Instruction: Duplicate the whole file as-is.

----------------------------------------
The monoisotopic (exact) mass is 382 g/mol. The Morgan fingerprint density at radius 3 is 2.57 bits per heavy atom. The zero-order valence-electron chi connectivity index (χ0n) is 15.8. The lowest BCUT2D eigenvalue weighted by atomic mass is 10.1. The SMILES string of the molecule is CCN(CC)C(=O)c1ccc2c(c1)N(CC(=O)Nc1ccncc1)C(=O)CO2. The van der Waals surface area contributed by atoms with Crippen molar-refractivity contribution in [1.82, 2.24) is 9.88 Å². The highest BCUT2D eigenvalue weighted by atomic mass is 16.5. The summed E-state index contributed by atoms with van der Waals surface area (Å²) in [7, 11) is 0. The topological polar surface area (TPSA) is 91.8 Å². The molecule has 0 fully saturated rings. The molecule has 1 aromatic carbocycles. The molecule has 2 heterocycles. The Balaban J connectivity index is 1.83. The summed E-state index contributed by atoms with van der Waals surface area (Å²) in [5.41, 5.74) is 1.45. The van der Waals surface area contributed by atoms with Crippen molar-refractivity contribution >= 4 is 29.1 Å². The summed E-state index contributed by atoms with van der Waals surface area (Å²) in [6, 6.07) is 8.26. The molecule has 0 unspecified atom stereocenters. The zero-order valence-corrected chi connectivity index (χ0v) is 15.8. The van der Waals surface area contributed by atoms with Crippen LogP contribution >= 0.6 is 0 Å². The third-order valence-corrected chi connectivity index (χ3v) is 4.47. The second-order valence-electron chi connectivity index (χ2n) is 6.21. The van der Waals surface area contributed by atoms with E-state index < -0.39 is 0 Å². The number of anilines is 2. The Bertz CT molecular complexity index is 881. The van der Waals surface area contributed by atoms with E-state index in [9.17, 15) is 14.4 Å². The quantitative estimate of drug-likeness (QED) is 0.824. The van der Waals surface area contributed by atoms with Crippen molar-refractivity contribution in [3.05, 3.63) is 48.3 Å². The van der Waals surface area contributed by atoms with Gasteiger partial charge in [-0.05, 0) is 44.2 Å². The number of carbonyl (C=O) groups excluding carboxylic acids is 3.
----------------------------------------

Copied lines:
The monoisotopic (exact) mass is 382 g/mol. The Morgan fingerprint density at radius 3 is 2.57 bits per heavy atom. The zero-order valence-electron chi connectivity index (χ0n) is 15.8. The lowest BCUT2D eigenvalue weighted by atomic mass is 10.1. The SMILES string of the molecule is CCN(CC)C(=O)c1ccc2c(c1)N(CC(=O)Nc1ccncc1)C(=O)CO2. The van der Waals surface area contributed by atoms with Crippen molar-refractivity contribution in [1.82, 2.24) is 9.88 Å². The highest BCUT2D eigenvalue weighted by atomic mass is 16.5. The summed E-state index contributed by atoms with van der Waals surface area (Å²) in [7, 11) is 0. The topological polar surface area (TPSA) is 91.8 Å². The molecule has 0 fully saturated rings. The molecule has 1 aromatic carbocycles. The molecule has 2 heterocycles. The Balaban J connectivity index is 1.83. The summed E-state index contributed by atoms with van der Waals surface area (Å²) in [5.41, 5.74) is 1.45. The van der Waals surface area contributed by atoms with Crippen molar-refractivity contribution >= 4 is 29.1 Å². The summed E-state index contributed by atoms with van der Waals surface area (Å²) in [6, 6.07) is 8.26. The molecule has 0 unspecified atom stereocenters. The zero-order valence-corrected chi connectivity index (χ0v) is 15.8. The van der Waals surface area contributed by atoms with Crippen LogP contribution >= 0.6 is 0 Å². The third-order valence-corrected chi connectivity index (χ3v) is 4.47. The second-order valence-electron chi connectivity index (χ2n) is 6.21. The van der Waals surface area contributed by atoms with E-state index < -0.39 is 0 Å². The number of anilines is 2. The Bertz CT molecular complexity index is 881. The van der Waals surface area contributed by atoms with E-state index in [9.17, 15) is 14.4 Å². The quantitative estimate of drug-likeness (QED) is 0.824. The van der Waals surface area contributed by atoms with Crippen molar-refractivity contribution in [3.05, 3.63) is 48.3 Å². The van der Waals surface area contributed by atoms with Gasteiger partial charge in [-0.05, 0) is 44.2 Å². The number of carbonyl (C=O) groups excluding carboxylic acids is 3.